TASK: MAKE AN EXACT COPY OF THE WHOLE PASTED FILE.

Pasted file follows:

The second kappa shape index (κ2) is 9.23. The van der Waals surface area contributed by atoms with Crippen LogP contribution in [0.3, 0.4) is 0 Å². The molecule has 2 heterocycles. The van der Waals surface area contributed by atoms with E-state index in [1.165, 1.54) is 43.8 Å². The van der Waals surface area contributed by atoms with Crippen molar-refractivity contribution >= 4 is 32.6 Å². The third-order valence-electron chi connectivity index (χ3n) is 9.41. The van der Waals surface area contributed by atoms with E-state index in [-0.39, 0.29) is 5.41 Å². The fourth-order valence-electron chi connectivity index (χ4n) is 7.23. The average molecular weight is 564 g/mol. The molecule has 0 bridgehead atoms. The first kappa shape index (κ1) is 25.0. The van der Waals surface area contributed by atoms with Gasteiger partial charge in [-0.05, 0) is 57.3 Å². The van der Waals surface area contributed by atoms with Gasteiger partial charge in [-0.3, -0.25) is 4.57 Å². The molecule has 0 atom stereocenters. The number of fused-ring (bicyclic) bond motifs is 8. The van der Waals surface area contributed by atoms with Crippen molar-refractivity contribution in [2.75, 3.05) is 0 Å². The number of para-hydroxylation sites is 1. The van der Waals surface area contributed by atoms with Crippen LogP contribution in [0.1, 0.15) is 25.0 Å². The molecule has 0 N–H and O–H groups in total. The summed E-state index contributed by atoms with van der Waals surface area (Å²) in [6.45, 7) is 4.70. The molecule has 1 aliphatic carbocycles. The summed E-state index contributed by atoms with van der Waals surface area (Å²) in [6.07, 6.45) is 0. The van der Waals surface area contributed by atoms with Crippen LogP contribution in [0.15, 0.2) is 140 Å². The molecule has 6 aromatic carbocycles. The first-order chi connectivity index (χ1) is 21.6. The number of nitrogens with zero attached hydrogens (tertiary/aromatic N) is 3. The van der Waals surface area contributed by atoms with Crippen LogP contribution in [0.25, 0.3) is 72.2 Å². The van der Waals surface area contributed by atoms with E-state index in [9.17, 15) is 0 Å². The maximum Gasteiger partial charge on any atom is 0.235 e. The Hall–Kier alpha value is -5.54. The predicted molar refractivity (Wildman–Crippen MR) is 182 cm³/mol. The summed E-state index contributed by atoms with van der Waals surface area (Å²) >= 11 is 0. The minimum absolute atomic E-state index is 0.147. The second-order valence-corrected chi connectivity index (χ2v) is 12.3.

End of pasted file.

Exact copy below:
The second kappa shape index (κ2) is 9.23. The van der Waals surface area contributed by atoms with Crippen LogP contribution in [0.3, 0.4) is 0 Å². The molecule has 2 heterocycles. The van der Waals surface area contributed by atoms with E-state index in [1.165, 1.54) is 43.8 Å². The van der Waals surface area contributed by atoms with Crippen molar-refractivity contribution >= 4 is 32.6 Å². The third-order valence-electron chi connectivity index (χ3n) is 9.41. The van der Waals surface area contributed by atoms with E-state index in [-0.39, 0.29) is 5.41 Å². The fourth-order valence-electron chi connectivity index (χ4n) is 7.23. The average molecular weight is 564 g/mol. The molecule has 0 bridgehead atoms. The first kappa shape index (κ1) is 25.0. The van der Waals surface area contributed by atoms with Gasteiger partial charge in [-0.05, 0) is 57.3 Å². The van der Waals surface area contributed by atoms with Gasteiger partial charge in [-0.3, -0.25) is 4.57 Å². The molecule has 0 atom stereocenters. The number of fused-ring (bicyclic) bond motifs is 8. The van der Waals surface area contributed by atoms with Crippen molar-refractivity contribution in [2.75, 3.05) is 0 Å². The number of para-hydroxylation sites is 1. The van der Waals surface area contributed by atoms with Crippen LogP contribution in [0.1, 0.15) is 25.0 Å². The molecule has 0 N–H and O–H groups in total. The summed E-state index contributed by atoms with van der Waals surface area (Å²) in [6.45, 7) is 4.70. The molecule has 1 aliphatic carbocycles. The summed E-state index contributed by atoms with van der Waals surface area (Å²) in [6.07, 6.45) is 0. The van der Waals surface area contributed by atoms with Crippen LogP contribution in [0.15, 0.2) is 140 Å². The molecule has 6 aromatic carbocycles. The first-order chi connectivity index (χ1) is 21.6. The number of nitrogens with zero attached hydrogens (tertiary/aromatic N) is 3. The van der Waals surface area contributed by atoms with Crippen LogP contribution in [0.25, 0.3) is 72.2 Å². The van der Waals surface area contributed by atoms with E-state index in [9.17, 15) is 0 Å². The maximum Gasteiger partial charge on any atom is 0.235 e. The Hall–Kier alpha value is -5.54. The predicted molar refractivity (Wildman–Crippen MR) is 182 cm³/mol. The summed E-state index contributed by atoms with van der Waals surface area (Å²) >= 11 is 0. The minimum absolute atomic E-state index is 0.147. The second-order valence-corrected chi connectivity index (χ2v) is 12.3.